& (). Embedding Research Data Management Support in the Scholarly Publishing Workflow.
Inácio, Ferreira & Couto (2017)
, & (). Metadata Analyser: Measuring Metadata Quality. Springer International Publishing.
Khwileh, Ganguly & Jones (2016)
, & (). Utilisation of Metadata Fields and Query Expansion in Cross-Lingual Search of User-Generated Internet Video. Journal of Artificial Intelligence Research, 55. 249–281.
Koshoffer, Neeser, Newman & Johnston (2018)
, , & (). Giving Datasets Context: a Comparison Study of Institutional Repositories that Apply Varying Degrees of Curation. International Journal of Digital Curation, 13(1). 15–34.
Krichel & Warner (2001)
& (). A metadata framework to support scholarly communication. International Conference on Dublin Core and Metadata Applications. 131–137. Retrieved from
Lammey, Mitchell & Counsell (2018)
, & (). Metadata 2020: A collaborative effort to improve metadata quality in scholarly communications. Septentrio Conference Series(1).
Liu, Guo & Zhang (2014)
, & (). Scholar metadata and knowledge generation with human and artificial intelligence. Journal of the Association for Information Science and Technology, 65(6). 1187–1201.
Lorenzini, Rospocher & Tonelli (2021)
, & (). On assessing metadata completeness in digital cultural heritage repositories. Digital Scholarship in the Humanities, 36(Supplement_2). ii182–ii188.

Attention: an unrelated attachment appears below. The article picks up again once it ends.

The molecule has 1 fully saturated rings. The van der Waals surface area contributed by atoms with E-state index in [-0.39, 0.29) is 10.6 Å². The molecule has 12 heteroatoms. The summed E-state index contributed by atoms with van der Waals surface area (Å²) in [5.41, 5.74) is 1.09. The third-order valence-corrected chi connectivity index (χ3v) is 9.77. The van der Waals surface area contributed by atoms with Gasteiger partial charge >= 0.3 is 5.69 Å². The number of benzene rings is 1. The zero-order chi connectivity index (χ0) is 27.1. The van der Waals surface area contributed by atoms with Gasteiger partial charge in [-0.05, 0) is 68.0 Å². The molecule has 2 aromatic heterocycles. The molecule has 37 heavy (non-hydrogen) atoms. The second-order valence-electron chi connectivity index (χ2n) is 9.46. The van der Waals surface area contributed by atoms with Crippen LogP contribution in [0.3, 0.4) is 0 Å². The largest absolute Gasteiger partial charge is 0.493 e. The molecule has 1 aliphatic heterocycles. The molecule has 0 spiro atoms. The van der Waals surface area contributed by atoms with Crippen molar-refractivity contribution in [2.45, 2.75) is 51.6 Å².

Manzo, Kaufman, Punjasthitkul & Flanagan (n.d.)
, , & (n.d.). “By the People, For the People”: Assessing the Value of Crowdsourced, User-Generated Metadata. 17.
Memmel (2015)
(). Socially Enhanced Access to Digital Resources Technische Universität Kaiserslautern, Retrieved from
Payant, Skeen, Arnljots & Williams (2020)
, , & (). Beyond crowdsourcing: Working with donors, student fieldworkers, and community scholars to improve cultural heritage collection metadata. Journal of Digital Media Management, 8(3). 242–253.
Quarati (2021)
(). Open Government Data: Usage trends and metadata quality. Journal of Information Science. 01655515211027775.
Quarati & Raffaghelli (2022)
& (). Do researchers use open research data? Exploring the relationships between usage trends and metadata quality across scientific disciplines from the Figshare case.
Quarati & Raffaghelli (2022)
& (). Do researchers use open research data? Exploring the relationships between usage trends and metadata quality across scientific disciplines from the Figshare case. Journal of Information Science, 48(4). 423–448.